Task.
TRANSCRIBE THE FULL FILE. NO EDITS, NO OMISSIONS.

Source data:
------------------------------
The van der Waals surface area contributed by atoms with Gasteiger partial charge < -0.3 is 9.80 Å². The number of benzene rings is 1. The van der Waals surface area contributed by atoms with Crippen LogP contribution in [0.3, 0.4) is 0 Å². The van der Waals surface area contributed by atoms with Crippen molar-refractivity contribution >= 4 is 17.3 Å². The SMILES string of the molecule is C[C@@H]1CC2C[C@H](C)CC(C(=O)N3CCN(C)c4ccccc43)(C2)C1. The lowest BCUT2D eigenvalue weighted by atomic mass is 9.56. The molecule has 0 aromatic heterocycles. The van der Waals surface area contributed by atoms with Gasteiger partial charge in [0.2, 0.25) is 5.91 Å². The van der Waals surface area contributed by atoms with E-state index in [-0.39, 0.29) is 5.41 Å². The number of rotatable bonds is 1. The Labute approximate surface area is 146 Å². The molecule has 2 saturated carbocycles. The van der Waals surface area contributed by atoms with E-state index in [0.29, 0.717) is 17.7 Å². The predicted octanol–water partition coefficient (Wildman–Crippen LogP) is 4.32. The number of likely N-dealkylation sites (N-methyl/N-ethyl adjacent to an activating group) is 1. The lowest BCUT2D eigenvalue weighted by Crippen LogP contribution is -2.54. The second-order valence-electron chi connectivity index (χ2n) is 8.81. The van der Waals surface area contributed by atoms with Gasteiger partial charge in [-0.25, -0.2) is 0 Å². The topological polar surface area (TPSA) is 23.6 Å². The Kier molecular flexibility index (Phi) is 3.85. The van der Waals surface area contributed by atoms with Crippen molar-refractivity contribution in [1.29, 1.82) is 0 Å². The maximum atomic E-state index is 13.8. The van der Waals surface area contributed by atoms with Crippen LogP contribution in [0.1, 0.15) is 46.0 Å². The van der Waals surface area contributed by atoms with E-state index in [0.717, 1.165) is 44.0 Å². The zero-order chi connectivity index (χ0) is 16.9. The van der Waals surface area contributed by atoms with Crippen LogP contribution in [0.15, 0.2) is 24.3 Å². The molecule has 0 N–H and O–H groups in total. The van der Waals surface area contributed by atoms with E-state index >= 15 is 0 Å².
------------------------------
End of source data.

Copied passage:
The van der Waals surface area contributed by atoms with Gasteiger partial charge < -0.3 is 9.80 Å². The number of benzene rings is 1. The van der Waals surface area contributed by atoms with Crippen LogP contribution in [0.3, 0.4) is 0 Å². The van der Waals surface area contributed by atoms with Crippen molar-refractivity contribution >= 4 is 17.3 Å². The SMILES string of the molecule is C[C@@H]1CC2C[C@H](C)CC(C(=O)N3CCN(C)c4ccccc43)(C2)C1. The lowest BCUT2D eigenvalue weighted by atomic mass is 9.56. The molecule has 0 aromatic heterocycles. The van der Waals surface area contributed by atoms with Gasteiger partial charge in [0.2, 0.25) is 5.91 Å². The van der Waals surface area contributed by atoms with E-state index in [-0.39, 0.29) is 5.41 Å². The number of rotatable bonds is 1. The Labute approximate surface area is 146 Å². The molecule has 2 saturated carbocycles. The van der Waals surface area contributed by atoms with E-state index in [0.29, 0.717) is 17.7 Å². The predicted octanol–water partition coefficient (Wildman–Crippen LogP) is 4.32. The number of likely N-dealkylation sites (N-methyl/N-ethyl adjacent to an activating group) is 1. The lowest BCUT2D eigenvalue weighted by Crippen LogP contribution is -2.54. The second-order valence-electron chi connectivity index (χ2n) is 8.81. The van der Waals surface area contributed by atoms with Gasteiger partial charge in [-0.25, -0.2) is 0 Å². The topological polar surface area (TPSA) is 23.6 Å². The Kier molecular flexibility index (Phi) is 3.85. The van der Waals surface area contributed by atoms with Crippen molar-refractivity contribution in [1.29, 1.82) is 0 Å². The maximum atomic E-state index is 13.8. The van der Waals surface area contributed by atoms with Crippen LogP contribution in [0.1, 0.15) is 46.0 Å². The van der Waals surface area contributed by atoms with E-state index in [0.717, 1.165) is 44.0 Å². The zero-order chi connectivity index (χ0) is 16.9. The van der Waals surface area contributed by atoms with Crippen LogP contribution in [0.15, 0.2) is 24.3 Å². The molecule has 0 N–H and O–H groups in total. The van der Waals surface area contributed by atoms with E-state index >= 15 is 0 Å².